On June 16, 2015, the Grand Chamber of the European Convention on Human Rights held that the owner of a news portal allowing for users comments can be held liable for defamatory comments therein posted by readers, and this will not be considered as a limitation of the website’s freedom of expression. Delfi AS vs Estonia (Application no. 64569/09).
Delfi is one of the largest internet news portals in Estonia. Readers could comment on each published news. At the time of the facts, comments were uploaded automatically and were not edited by Delfi. Nevertheless, the company would expeditiously remove comments flagged as insulting or defamatory by readers.
Delfi published a story that received several personal and offensive threats directed against the subject of the news. Some weeks later the subject of the story requested the offensive comments to be deleted and damages to be paid. Delfi removed the offending comments the same day, but refused to pay damages. The case reached Estonian Supreme court that awarded damages. Delfi objected that it is neutral intermediary immune from liability under the e-Commerce Directive (Directive 2000/31/EC of the European Parliament and of the Council of 8 June 2000 on certain legal aspects of information society services, in particular electronic commerce, in the Internal Market) but the claim was rejected.
The website brought the matter to the European Court of Human Rights and lost the case in a unanimous chamber decision.
Subsequently, it brought the matter before the Grand Chamber. Delfi complained that being held liable for the comments posted by the readers of its Internet news portal infringed its freedom of expression as provided by Article 10 of the European Convention on Human Rights.
The Court did not dispute that the Estonian courts’ decisions against Delfi constituted an interference with the organization’s freedom of expression. But the analysis could not stop here: the Court had to verify whether that interference was justified insofar as it (1) was “prescribed by law”, (2) had one or more legitimate aims, and/or (3) was “necessary in a democratic society” (Article 10.2). The Court found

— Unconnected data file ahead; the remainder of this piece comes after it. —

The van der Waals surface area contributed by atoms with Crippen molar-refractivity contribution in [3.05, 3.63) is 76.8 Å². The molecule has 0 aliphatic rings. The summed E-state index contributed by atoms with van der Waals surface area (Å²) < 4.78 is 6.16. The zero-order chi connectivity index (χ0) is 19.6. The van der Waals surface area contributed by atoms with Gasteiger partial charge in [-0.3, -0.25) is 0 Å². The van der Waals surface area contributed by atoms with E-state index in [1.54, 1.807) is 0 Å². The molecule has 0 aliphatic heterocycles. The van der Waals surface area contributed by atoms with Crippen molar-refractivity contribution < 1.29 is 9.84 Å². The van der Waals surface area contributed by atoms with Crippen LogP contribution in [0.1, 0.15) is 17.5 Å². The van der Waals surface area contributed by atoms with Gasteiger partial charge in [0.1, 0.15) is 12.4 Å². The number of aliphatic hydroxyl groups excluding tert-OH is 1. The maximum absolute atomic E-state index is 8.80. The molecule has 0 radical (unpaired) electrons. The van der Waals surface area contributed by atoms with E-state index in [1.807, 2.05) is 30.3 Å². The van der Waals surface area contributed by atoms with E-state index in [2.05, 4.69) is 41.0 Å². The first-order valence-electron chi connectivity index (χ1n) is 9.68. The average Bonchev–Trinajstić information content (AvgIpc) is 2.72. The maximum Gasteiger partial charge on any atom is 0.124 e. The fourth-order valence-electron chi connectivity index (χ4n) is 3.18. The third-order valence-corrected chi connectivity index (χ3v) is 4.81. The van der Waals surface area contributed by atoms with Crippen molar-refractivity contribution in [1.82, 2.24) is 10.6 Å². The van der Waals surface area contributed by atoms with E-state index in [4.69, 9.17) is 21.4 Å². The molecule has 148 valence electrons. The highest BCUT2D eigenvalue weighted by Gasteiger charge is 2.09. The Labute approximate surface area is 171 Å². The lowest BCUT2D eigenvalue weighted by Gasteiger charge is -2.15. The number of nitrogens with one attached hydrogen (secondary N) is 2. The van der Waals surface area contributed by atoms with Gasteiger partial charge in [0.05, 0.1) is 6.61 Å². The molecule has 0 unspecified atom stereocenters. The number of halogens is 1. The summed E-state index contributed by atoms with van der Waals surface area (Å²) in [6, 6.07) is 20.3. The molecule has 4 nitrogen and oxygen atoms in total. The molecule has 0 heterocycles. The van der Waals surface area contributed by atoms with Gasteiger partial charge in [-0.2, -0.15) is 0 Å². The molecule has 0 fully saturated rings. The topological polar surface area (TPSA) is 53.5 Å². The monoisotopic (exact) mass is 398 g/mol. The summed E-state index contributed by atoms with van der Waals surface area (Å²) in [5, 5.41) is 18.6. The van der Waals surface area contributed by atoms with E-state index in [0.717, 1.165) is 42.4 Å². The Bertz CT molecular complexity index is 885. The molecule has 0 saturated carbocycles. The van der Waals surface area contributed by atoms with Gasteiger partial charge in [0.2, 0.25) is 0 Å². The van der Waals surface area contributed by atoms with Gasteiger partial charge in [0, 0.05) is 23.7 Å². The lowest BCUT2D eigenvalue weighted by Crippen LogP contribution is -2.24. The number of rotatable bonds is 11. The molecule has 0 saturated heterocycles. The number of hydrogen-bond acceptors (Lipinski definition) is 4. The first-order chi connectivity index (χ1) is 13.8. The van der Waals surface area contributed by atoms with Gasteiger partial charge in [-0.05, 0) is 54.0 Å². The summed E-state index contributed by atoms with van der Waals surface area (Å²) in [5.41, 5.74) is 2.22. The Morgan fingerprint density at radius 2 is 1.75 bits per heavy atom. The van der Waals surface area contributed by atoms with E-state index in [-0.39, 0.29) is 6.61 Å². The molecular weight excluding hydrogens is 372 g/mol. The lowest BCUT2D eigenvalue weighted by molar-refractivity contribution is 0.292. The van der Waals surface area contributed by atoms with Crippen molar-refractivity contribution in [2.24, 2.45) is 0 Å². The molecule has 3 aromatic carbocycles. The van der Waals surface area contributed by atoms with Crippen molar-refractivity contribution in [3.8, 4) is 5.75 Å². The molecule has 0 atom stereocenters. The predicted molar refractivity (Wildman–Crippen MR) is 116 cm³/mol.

The Court found that the three elements existed in this case and therefore the interference was justified:
(1) As for thelawfulness, the applicable law provisions and the pertinent case-law
made it clear that a media publisher was liable for any defamatory statements made in its media publication. The fact that in the present case publication of articles and comments on an Internet portal was also found to amount to journalistic activity and the administrator of the portal as an entrepreneur was deemed to be a publisher can be seen, in the Court’s view, as application of the existing tort law to a novel area related to new technologies.
Since Delfi should, as professional publisher, have been familiar with the applicable Estonian legislation and case-law, and it should have assessed the risks related to its activities, the interference in issue by the Estonian government was “prescribed by law” within the meaning of the second paragraph of Article 10 of the Convention.
(2) As for the legitimate aim, the Court considered whether the restriction on Delfi’s freedom of expression pursued the “legitimate aim of protecting the reputation and rights of others”. The Court had to ascertain whether the Estonian tribunals found the right balance between two opposing values guaranteed by the Convention: on the one hand freedom of expression protected by Article 10, and on the other the right to respect for private life enshrined in Article 8.
(3) In order to verify if the restriction was justified by a legitimate aim, the Court had to ascertain if such restriction was “necessary in a democratic society”. The Court found that the finding of liability by the Estonian courts had been
a justified and proportionate restriction on the portal’s right to freedom of expression, in particular, because: the comments were highly offensive; the portal had failed to prevent them from becoming public, profited from their existence, but allowed their authors to remain anonymous; and, the fine imposed by the Estonian courts had not been excessive.
For more information, Francesca Giannoni-Crystal